subsequent riotous conduct July 24 1846. Misconduct Class 4 days · making an insolent reply to an officer from the ranks July 29 1846. Whipped 30 stripes - sullen and insolent at hard labour Nov 5 1846 - Misconduct Class 5 days - general misconduct in his ward

Christopher Jackson on 8th October, 2018 wrote:

Father - George Bennett, Publican, Macclesfield. Parents living at Macclesfield. Father is a publican. Prisoner has three sisters younger than him. Attended the National school for about three years. Was at other schools for short periods. Learnt to read and write. Went to church regularly from school. Left school about 12 years old and was then apprenticed to an ironmonger. After being there nine months he was apprehended for obtaining Spirits under false pretences and in his master’s name - was imprisoned one calendar month. After that prisoner’s mother would not allow him to return to the same place. His master wished to compel him to serve the rest of his indentures, so he ran away from home. Did not try to get any more work but joined several other boys and went about the country stealing. Alter the lapse of four months he was taken up again for being out of night. Again imprisoned for a month. Attended school in the prison every day. After his second release from prison his parents sent him to a Silk Weaver to learn to make velvets. Remained about six weeks in that place, was then apprehended on suspicion of stealing some mutton. Was six weeks in prison before trial. Was then aquitted. Went off with other boys immediately to Northwich. Stole some books from a shop there and was proceeding out of town with them when he was met by a policeman who searched and apprehended him. He was tried at Knutsford sessions,convicted and Sentenced to seven years transportation. Behaviour at Parkhurst aged 14. Oct 21 1844. Confined 24 hours - Whistling in dormitory early in the morning. Sept 6 1845 - Confined 2 days and 3 Misconduct Class - Insolence in school Feb 24 1846. Confined 48 hours - Disorderly, impertinent and sullen behaviour March 12 1846 - Confined 36 hours - Not eating bread and water ordered him for previous misconduct April 27 1846 - Dark cell 24 hours and Misconduct Class 3 days - refusal to have his hair cut when ordered and riotous conduct when about to be confined. May 4 1846 - Confined 48 hours and Misconduct Class 5 days - sullen disobedience at drill, stubborn and insolent. June 15 1846. Dark cell 20 hours and Misconduct Class 3 days - disobedience in the hayfield and subsequent riotous conduct July 24 1846. Misconduct Class 4 days · making an insolent reply to an officer from the ranks July 29 1846. Whipped 30 stripes - sullen and insolent at hard labour Nov 5 1846 - Misconduct Class 5 days - general misconduct in his Ward. Sept 17 1847. Embarked on board the ship “Marion’ for Port Phillip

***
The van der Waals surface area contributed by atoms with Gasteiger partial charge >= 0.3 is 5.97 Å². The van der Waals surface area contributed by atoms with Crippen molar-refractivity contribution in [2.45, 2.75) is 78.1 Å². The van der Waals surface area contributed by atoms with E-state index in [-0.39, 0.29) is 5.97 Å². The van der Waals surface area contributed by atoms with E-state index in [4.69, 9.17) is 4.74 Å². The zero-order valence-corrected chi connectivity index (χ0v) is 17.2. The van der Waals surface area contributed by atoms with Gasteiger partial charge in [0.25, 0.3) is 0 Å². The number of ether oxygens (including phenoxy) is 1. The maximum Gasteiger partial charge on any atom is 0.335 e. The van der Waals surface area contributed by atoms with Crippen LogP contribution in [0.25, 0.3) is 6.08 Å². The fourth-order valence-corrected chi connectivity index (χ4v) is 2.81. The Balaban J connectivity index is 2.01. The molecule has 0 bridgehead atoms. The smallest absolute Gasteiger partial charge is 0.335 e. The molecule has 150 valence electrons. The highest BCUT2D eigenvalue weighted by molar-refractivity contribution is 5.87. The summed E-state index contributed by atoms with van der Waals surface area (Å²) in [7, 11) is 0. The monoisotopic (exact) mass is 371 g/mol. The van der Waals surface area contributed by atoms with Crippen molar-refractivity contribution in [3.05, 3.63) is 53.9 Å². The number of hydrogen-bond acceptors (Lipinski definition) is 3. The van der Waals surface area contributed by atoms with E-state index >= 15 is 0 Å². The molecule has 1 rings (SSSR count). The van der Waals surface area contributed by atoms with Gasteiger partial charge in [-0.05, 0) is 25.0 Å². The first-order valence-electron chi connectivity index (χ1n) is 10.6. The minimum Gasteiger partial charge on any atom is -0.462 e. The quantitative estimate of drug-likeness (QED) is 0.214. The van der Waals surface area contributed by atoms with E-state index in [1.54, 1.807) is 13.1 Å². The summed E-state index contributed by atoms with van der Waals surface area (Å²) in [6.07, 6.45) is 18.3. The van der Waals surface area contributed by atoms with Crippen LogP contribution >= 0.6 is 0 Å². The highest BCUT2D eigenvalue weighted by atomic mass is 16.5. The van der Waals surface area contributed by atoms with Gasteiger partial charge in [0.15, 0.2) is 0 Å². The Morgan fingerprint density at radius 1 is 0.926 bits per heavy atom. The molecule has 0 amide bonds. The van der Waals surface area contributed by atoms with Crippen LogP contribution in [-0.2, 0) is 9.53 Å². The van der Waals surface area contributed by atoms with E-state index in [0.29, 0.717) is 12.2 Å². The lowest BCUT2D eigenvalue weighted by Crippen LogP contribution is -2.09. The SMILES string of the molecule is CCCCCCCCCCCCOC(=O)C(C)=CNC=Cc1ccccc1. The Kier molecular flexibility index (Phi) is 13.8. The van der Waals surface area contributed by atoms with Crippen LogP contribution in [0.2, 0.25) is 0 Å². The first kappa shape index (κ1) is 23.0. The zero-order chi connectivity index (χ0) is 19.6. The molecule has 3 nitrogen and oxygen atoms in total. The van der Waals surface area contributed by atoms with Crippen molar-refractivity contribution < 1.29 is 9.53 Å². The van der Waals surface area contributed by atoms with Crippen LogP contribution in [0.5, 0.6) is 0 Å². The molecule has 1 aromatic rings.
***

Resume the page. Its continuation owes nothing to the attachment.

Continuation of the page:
Convict Changes History

Christopher Jackson on 5th October, 2018 made the following changes:

source: Australian Joint Copying Project. Microfilm Roll 92, Class and Piece Number HO11/15, Page Number 214 Parkhurst Governor's Log 1844 (prev. Australian Joint Copying Project. Microfilm Roll 92, Class and Piece Number HO11/15, Page Number 214), date o

Christopher Jackson on 8th October, 2018 made the following changes:

source: Australian Joint Copying Project. Microfilm Roll 92, Class and Piece Number HO11/15, Page Number 214 Parkhurst Governor's Log 1845 Parkhurst Governor's Log 1844 (prev. Australian Joint Copying Project. Microfilm Roll 92, Class and Piece Number HO1

Iris Dunne on 8th October, 2018 made the following changes:

gender: m